It was a wide-ranging article, but let's focus on the notion that what Republicans are going through right now is exactly like the reordering Republicans went through 50 years ago. Here's an excerpt:
Is this an appropriate analogy for what's going on today, or just wishful thinking?
The moment draws comparisons to some of the biggest fights of recent Republican Party history — the 1976 clash between the insurgent faction of activists who supported Ronald Reagan for president that year and the moderate party leaders who stuck by President Gerald R. Ford, and the split between the conservative Goldwater and moderate Rockefeller factions in 1964.
Some optimistic Republicans note that both of those campaigns planted the seeds for the conservative movement’s greatest success: Reagan's 1980 election and two terms as president.
"The business community thought the supply-siders were nuts, and the country club Republicans thought the social conservatives scary," William Kristol, the editor of The Weekly Standard, said of those squabbles. "That all worked out O.K." [The New York Times]
Here's what I like about it: This theory recognizes that politics is often cyclical. You're rarely as good as you look when you're winning — and never as bad as you look when you're losing. It wasn't that long ago that some Republicans boasted that they were on the cusp of achieving a permanent governing majority.
Consider a non-political example. The Kansas City Chiefs — who were a dismal 2-14 last year — are now the only undefeated team left in the National Football League at 7-0. No one would have predicted this at the end of last season.
Of course, it required new leadership — coach Andy Reid and quarterback Alex Smith were huge acquisitions. And while such a worst-to-first story might be difficult to replicate in politics, it's certainly not impossible. That's why it's so easy to understand why disciples of Ronald Reagan — who wrote "I know that for America there will always be a bright dawn ahead" — would gravitate to such an optimistic theory.
Unfortunately, it might not work out that way.
The temptation is to lionize the 1964 Barry Goldwater campaign, but it's important to remember he received just 38 percent of the vote. He was trounced. It would be 16 years before Ronald Reagan was elected, and during that time, America would undergo all sorts of turmoil, including Vietnam, Civil Rights protests, the Great Society, Watergate, gas lines, the Iranian hostage crisis — you name it. Conservatives who subscribe to this analogy had better hope we are closer to 1976 than to 1964. They would probably be the first to argue America cannot sustain 16 years of liberal rule. (And yes, Nixon and Ford were Republicans — but they were not Reagan conservatives, and they presided over an era in which liberalism dominated U.S. politics.)
To be sure, Reagan's victory in 1980 was predicated on this turmoil. They took a chance on him when nothing else seemed to work, and it certainly paid huge dividends. At the risk of embracing the "great man" theory of history, let's also not forget the fact that Reagan was sui generis. Try finding a two-term governor of California with movie star looks and inspirational ideas and rhetoric. These guys certainly don't grow on trees.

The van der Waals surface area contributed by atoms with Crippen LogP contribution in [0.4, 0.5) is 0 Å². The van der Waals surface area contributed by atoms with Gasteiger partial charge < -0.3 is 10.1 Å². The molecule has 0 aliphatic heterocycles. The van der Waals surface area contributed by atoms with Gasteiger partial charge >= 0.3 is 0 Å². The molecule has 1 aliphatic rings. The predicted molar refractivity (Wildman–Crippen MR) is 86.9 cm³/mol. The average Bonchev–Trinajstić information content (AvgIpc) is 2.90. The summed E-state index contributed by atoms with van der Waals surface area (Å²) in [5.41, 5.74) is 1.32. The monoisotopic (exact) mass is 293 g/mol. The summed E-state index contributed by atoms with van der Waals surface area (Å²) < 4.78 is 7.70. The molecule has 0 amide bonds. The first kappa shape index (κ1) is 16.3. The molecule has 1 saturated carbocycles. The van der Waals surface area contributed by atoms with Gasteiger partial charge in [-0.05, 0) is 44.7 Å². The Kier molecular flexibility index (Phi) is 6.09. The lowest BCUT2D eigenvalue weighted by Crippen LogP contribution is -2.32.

The danger is that, instead of doing the spade work, conservatives waste their summers praying in vain for a savior to rise from these streets. Between 1964 and 1980, conservatives invested a lot of time and energy into building public policy think tanks and training conservative activists how to win. In fairness to Goldwater, Reagan was greatly aided by this infrastructure (which was created by a lot of veterans of the Goldwater campaign) when he rain in 1980.
Today's conservatives ought to embrace a similar "work as if it all depends on you/pray as if it all depends on God" mentality. But they should also accept the fact that today's challenges are different than they were 50 years ago.
Technology is vastly different — and so are the nation's demographics. Don't forget, Mitt Romney won white voters by the same margins that Reagan did in 1980.
There's another problem with this analogy. The "Civil War" taking place during the Goldwater era pitted conservatives against moderate Rockefeller Republicans. Today's battle is different. The moderates are almost all gone. You'd be hard pressed to find a Republican who supported abortion rights, much less one who supports ObamaCare. And so the recent internecine fight over the government shutdown was mostly about strategy and tactics. How much more ideological cleansing is possible for a movement that wants to be a governing majority?
So what should we make of the Goldwater-Reagan analogy? Conservatives ought to extract as many lessons as they can from history, but also understand the danger in assuming the world is static. It isn't.
It's tempting to try and fight the last war, especially if you won it. But it's treacherous, too.
Another sports analogy: In what became a famous rant, then-Boston Celtics Coach Rick Petino challenged fans to look to the future. "Larry Bird is not walking through that door, fans," he said. "Kevin McHale is not walking through that door, and Robert Parish is not walking through that door. And if you expect them to walk through that door, they're going to be gray and old. ... And as soon as they realize that those three guys are not coming through the door, the better this town will be for all of us..."
Similarly, it might be good for conservatives to realize this: Barry Goldwater is not walking through that door. Ronald Reagan is not walking through that door...
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